The extraordinary research of the BCA

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If it looks like a duck, quacks like a duck and you think it's a duck, then maybe you're just not being open-minded enough. Photo (cc) RealEstateZebra

If it looks like a duck, quacks like a duck and you think it’s a duck, then maybe you’re just not being open-minded enough. Photo (cc) RealEstateZebra

I sent an email to the British Chiropractic Association’s enquir­ies email account recently.

Dear BCA,

I read with interest that the use of manip­u­la­tion is doc­u­mented ‘as far back as 2700–1500 BC in China and Greece.’ Could you point me to the doc­u­ment­a­tion for Greece? I’m research­ing the use of ancient his­tory in jus­ti­fic­a­tions for com­pli­ment­ary medi­cine and I’m not famil­iar with any such doc­u­ments. It would be help­ful to know about them in my search for other med­ical texts.

Yours,

Alun Salt

I got a reply. There’s not a lot of evidence.

One pos­sib­il­ity is that a fourth cen­tury BC tab­let from Piraeus might show chiropractic-style treat­ment. The BCA’s enquiry per­son kindly linked to a page show­ing the tab­let, which you can find lis­ted as Votive relief to Asclepius, Piraeus Museum, cata­logue num­ber 405. As for doc­u­ment­a­tion, I’ll quote: “Greek doc­u­ments on manip­u­la­tion from pre-Hippocratic times are more dif­fi­cult — I don’t know of any (but that does not mean that they do not exist).”

This is inter­est­ing because the British Chiropractic Association have quietly announced the ancient his­tory story of the dec­ade. This even beats the Antikythera Mechanism as major news. Here’s the line:

The use of manip­u­la­tion is doc­u­mented as far back as 2700–1500 BC in China and Greece.

I’m not an expert on Chinese writ­ing. I thought there was some nation­al­ist vying with the Egyptians as to who had the old­est writ­ing. The books I’ve found give dates of 1200 BC (Bagley 2004, p. 190) or The 14th to 11th cen­tur­ies BC, with a pos­sible pre­de­cessor around the 17th cen­tury BC (Norman 1988 p. 58). It would seem that the BCA have access to some pre­vi­ously unknown examples of Chinese writ­ing, but that’s not even half the news.

They also have doc­u­ment­a­tion from Greece in this 2700 BC to 1500 BC band. I don’t know of any 2700 BC writ­ing from Greece, but there’s cer­tainly a script known from around 1800 BC-ish. It’s not actu­ally Greek script. That doesn’t really make an appear­ance till around the 8th cen­tury BC. Earlier than that you have Linear B. Linear B dates from the Mycenaean era. Deciphering Linear B is one of the great stor­ies in ancient his­tory, the bulk of it was done by the math­em­atician Michael Ventris in the early 1950s. But Linear B dates from the 15th cen­tury BC at the very old­est. That’s the 1400s BC, so it can’t be that the British Chiropractic Association is refer­ring to. Still older, there’s Linear A.

Linear A is asso­ci­ated with the Minoan civil­isa­tion on Crete. It uses sim­ilar sym­bols to Linear B, but if the sym­bols have the same sounds, then it is a record of a lan­guage unlike any known lan­guage. If you want to be a big name ancient his­tory then you could decipher it. Unless you’re too late, because this is what is so stag­ger­ing about the British Chiropractic Association’s claim. It’s not simply that they may have dis­covered pre­vi­ously unknown writ­ing in China. It’s the fact they’re able to decipher what these ancient texts means. Often early texts are tax records or sim­ilar which only exist in frag­ments. That these unknown texts should describe skilled med­ical treat­ments is stun­ning. Finding claims like cas­u­ally announced on the BCA’s web­site is as amaz­ing as dis­cov­er­ing your neigh­bour has built a time machine in her garden shed.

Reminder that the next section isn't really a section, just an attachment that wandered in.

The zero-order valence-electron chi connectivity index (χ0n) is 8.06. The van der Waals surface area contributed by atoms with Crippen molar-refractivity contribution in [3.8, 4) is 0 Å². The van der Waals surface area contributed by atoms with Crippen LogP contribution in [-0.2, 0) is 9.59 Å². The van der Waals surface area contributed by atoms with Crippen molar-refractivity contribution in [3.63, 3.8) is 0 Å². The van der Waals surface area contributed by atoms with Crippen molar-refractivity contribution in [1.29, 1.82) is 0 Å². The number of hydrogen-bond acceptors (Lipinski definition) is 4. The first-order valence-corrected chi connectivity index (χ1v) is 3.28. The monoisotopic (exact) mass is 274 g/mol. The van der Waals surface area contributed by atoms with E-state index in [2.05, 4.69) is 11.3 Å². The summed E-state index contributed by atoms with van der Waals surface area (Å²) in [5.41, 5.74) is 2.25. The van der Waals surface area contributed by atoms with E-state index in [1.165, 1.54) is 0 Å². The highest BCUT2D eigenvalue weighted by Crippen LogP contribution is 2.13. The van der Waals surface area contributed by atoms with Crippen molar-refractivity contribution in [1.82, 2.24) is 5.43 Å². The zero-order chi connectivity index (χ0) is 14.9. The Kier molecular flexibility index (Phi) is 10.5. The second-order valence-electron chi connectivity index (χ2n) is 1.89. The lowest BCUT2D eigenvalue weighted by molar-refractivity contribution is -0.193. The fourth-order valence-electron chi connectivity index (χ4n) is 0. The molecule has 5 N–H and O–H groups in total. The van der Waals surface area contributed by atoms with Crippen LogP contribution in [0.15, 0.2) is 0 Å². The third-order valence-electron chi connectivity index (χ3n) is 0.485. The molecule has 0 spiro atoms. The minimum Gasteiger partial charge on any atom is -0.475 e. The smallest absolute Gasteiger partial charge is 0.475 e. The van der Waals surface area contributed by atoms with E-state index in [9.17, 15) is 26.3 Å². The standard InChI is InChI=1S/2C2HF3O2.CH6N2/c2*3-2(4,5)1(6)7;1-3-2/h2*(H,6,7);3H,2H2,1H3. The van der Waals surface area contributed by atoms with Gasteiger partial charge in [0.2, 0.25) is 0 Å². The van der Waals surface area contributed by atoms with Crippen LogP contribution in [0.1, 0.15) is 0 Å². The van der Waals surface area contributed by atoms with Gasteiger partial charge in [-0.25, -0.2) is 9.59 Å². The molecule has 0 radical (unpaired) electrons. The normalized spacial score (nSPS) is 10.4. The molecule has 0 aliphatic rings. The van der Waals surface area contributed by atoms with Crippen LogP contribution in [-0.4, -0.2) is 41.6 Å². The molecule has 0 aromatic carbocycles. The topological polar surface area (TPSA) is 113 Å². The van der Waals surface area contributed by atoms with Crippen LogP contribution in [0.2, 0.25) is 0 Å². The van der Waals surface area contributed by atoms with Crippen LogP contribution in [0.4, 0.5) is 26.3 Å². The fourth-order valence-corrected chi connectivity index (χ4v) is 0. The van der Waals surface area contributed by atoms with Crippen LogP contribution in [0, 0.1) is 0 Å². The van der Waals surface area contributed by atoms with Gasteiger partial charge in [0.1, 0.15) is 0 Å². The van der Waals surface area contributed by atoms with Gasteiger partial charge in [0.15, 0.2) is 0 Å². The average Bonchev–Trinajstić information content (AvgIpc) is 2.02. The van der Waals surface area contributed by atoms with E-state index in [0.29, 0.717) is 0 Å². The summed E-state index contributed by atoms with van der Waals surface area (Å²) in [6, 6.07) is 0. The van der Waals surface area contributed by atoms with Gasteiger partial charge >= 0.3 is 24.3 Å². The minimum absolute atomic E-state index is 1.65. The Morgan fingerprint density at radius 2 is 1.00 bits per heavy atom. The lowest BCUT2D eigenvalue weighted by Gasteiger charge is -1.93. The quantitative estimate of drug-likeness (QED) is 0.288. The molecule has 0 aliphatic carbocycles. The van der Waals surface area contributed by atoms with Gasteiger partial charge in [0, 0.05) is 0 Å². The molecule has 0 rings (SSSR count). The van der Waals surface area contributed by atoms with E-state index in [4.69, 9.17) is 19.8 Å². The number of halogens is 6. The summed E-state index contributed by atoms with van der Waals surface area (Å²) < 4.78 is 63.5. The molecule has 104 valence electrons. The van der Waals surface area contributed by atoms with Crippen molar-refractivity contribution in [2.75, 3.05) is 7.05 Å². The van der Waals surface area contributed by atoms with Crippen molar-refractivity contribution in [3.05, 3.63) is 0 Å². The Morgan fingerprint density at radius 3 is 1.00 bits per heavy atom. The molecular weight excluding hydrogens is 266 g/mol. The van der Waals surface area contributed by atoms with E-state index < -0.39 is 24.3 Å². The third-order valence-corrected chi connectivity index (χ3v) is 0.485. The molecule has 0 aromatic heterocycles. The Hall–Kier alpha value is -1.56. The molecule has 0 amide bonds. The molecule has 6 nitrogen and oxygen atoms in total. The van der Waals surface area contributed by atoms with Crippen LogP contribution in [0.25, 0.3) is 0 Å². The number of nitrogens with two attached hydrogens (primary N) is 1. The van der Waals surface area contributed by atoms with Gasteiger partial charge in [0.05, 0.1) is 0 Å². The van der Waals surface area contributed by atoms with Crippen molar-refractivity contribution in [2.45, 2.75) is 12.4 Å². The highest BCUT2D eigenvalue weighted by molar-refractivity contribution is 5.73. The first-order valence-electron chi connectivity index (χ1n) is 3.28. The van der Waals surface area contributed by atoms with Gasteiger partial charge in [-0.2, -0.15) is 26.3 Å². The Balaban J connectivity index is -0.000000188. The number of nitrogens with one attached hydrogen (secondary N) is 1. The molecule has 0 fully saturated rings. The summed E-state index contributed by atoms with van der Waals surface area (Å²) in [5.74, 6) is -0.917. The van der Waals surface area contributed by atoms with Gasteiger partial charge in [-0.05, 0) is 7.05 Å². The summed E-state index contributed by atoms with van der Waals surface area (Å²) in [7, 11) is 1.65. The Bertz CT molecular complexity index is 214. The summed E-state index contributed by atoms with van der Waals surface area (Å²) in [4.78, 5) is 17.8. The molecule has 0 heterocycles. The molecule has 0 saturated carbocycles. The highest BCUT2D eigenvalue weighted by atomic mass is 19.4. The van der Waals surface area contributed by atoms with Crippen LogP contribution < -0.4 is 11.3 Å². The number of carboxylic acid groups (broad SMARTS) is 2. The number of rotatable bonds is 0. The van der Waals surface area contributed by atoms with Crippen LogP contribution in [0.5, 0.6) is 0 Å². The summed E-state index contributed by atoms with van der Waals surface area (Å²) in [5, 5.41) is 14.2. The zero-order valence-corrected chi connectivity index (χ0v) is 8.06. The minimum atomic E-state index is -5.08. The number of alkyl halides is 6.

An altern­at­ive, and I hes­it­ate to bring this up because the British Chiropractic Association are notori­ously liti­gi­ous, is that their claim is non­sense. I’m not say­ing that it is because there are few organ­isa­tions with the repu­ta­tion for upright sci­entific beha­viour enjoyed by the British Chiropractic Association. But purely hypo­thet­ic­ally, let’s say that these texts didn’t exist. How would those claims get onto the web­site? The only way I could see would be if someone made them up. Now I’ll admit the word bogus is sail­ing into view. Such a claim would not be bogus, under English law, because it wouldn’t be inten­tion­ally dis­hon­est. It could be writ­ten by someone entirely indif­fer­ent as to whether or not they were honest.

No, to find a bogus claim, what you’d have to send an email to their organ­isa­tion, say­ing that they’re mak­ing an odd claim, have a reply back say­ing they don’t know of any evid­ence for what they claim and then find they’re still mak­ing the same claim on their webpage. That might be bogus because that would mean they are aware it’s a false claim, but still state it any­way. An exact legal opin­ion on the claim’s bogos­ity could vary depend­ing on how expens­ive your law­yer is.

BUT — we know the BCA don’t make bogus claims, there’s a big court case going on defend­ing their repu­ta­tion. That’s how we know that the BCA must be sit­ting on one of the biggest archae­olo­gical and his­tor­ical stor­ies of the century.